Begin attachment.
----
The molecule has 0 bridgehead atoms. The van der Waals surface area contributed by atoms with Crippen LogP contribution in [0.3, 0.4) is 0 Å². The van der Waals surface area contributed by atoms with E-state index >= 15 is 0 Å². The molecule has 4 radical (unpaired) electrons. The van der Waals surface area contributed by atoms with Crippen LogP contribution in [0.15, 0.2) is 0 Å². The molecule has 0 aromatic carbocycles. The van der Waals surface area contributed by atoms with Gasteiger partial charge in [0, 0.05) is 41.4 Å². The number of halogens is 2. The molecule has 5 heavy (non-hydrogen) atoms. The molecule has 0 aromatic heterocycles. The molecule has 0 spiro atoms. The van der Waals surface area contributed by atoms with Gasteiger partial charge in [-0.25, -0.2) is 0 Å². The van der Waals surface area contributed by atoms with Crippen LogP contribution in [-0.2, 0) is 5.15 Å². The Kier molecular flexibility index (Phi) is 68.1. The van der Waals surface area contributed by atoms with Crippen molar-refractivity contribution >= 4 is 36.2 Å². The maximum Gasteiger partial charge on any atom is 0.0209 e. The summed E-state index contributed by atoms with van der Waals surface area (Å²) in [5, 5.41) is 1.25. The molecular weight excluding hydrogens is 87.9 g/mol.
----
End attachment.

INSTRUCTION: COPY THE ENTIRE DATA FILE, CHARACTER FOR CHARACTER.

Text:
The molecule has 0 bridgehead atoms. The van der Waals surface area contributed by atoms with Crippen LogP contribution in [0.3, 0.4) is 0 Å². The van der Waals surface area contributed by atoms with E-state index >= 15 is 0 Å². The molecule has 4 radical (unpaired) electrons. The van der Waals surface area contributed by atoms with Crippen LogP contribution in [0.15, 0.2) is 0 Å². The molecule has 0 aromatic carbocycles. The van der Waals surface area contributed by atoms with Gasteiger partial charge in [0, 0.05) is 41.4 Å². The number of halogens is 2. The molecule has 5 heavy (non-hydrogen) atoms. The molecule has 0 aromatic heterocycles. The molecule has 0 spiro atoms. The van der Waals surface area contributed by atoms with Gasteiger partial charge in [-0.25, -0.2) is 0 Å². The van der Waals surface area contributed by atoms with Crippen LogP contribution in [-0.2, 0) is 5.15 Å². The Kier molecular flexibility index (Phi) is 68.1. The van der Waals surface area contributed by atoms with Crippen molar-refractivity contribution >= 4 is 36.2 Å². The maximum Gasteiger partial charge on any atom is 0.0209 e. The summed E-state index contributed by atoms with van der Waals surface area (Å²) in [5, 5.41) is 1.25. The molecular weight excluding hydrogens is 87.9 g/mol.